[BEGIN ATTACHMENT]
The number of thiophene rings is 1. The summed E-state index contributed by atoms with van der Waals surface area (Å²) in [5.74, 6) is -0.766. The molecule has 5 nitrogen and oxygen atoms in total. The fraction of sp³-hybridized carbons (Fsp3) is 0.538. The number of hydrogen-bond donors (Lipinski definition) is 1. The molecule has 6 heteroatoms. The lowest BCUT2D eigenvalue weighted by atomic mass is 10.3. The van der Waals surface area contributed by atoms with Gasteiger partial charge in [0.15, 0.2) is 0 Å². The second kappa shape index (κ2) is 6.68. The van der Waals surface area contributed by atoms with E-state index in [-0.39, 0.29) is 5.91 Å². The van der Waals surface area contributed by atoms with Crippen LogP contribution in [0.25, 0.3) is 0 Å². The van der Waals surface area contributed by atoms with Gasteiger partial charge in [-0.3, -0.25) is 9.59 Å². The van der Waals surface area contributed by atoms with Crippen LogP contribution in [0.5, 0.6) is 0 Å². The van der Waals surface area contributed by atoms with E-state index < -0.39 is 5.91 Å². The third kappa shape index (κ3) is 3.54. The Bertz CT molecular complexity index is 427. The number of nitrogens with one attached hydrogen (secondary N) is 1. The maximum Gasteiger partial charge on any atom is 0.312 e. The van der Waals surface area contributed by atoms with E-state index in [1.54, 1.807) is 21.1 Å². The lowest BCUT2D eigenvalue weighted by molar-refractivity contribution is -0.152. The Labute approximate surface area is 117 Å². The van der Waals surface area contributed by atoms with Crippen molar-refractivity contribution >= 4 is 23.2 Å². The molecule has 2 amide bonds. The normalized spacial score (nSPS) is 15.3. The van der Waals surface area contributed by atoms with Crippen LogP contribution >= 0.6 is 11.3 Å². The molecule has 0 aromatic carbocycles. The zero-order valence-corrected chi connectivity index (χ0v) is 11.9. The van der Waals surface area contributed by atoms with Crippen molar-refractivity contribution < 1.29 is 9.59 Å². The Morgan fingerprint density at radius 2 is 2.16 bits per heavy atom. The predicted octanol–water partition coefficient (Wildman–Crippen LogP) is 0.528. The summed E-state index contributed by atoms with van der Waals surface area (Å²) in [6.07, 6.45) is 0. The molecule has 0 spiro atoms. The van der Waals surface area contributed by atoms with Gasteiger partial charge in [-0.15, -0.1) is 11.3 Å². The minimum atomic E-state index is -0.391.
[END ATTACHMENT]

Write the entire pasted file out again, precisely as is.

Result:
The number of thiophene rings is 1. The summed E-state index contributed by atoms with van der Waals surface area (Å²) in [5.74, 6) is -0.766. The molecule has 5 nitrogen and oxygen atoms in total. The fraction of sp³-hybridized carbons (Fsp3) is 0.538. The number of hydrogen-bond donors (Lipinski definition) is 1. The molecule has 6 heteroatoms. The lowest BCUT2D eigenvalue weighted by atomic mass is 10.3. The van der Waals surface area contributed by atoms with Gasteiger partial charge in [0.15, 0.2) is 0 Å². The second kappa shape index (κ2) is 6.68. The van der Waals surface area contributed by atoms with E-state index in [-0.39, 0.29) is 5.91 Å². The van der Waals surface area contributed by atoms with Crippen LogP contribution in [0.25, 0.3) is 0 Å². The van der Waals surface area contributed by atoms with Gasteiger partial charge in [-0.3, -0.25) is 9.59 Å². The van der Waals surface area contributed by atoms with Crippen LogP contribution in [0.5, 0.6) is 0 Å². The van der Waals surface area contributed by atoms with E-state index < -0.39 is 5.91 Å². The third kappa shape index (κ3) is 3.54. The Bertz CT molecular complexity index is 427. The number of nitrogens with one attached hydrogen (secondary N) is 1. The maximum Gasteiger partial charge on any atom is 0.312 e. The van der Waals surface area contributed by atoms with E-state index in [1.54, 1.807) is 21.1 Å². The lowest BCUT2D eigenvalue weighted by molar-refractivity contribution is -0.152. The Labute approximate surface area is 117 Å². The van der Waals surface area contributed by atoms with Crippen molar-refractivity contribution >= 4 is 23.2 Å². The molecule has 2 amide bonds. The normalized spacial score (nSPS) is 15.3. The van der Waals surface area contributed by atoms with Crippen LogP contribution >= 0.6 is 11.3 Å². The molecule has 0 aromatic carbocycles. The zero-order valence-corrected chi connectivity index (χ0v) is 11.9. The van der Waals surface area contributed by atoms with Crippen molar-refractivity contribution < 1.29 is 9.59 Å². The Morgan fingerprint density at radius 2 is 2.16 bits per heavy atom. The predicted octanol–water partition coefficient (Wildman–Crippen LogP) is 0.528. The summed E-state index contributed by atoms with van der Waals surface area (Å²) in [6.07, 6.45) is 0. The molecule has 0 spiro atoms. The van der Waals surface area contributed by atoms with Gasteiger partial charge in [-0.15, -0.1) is 11.3 Å². The minimum atomic E-state index is -0.391.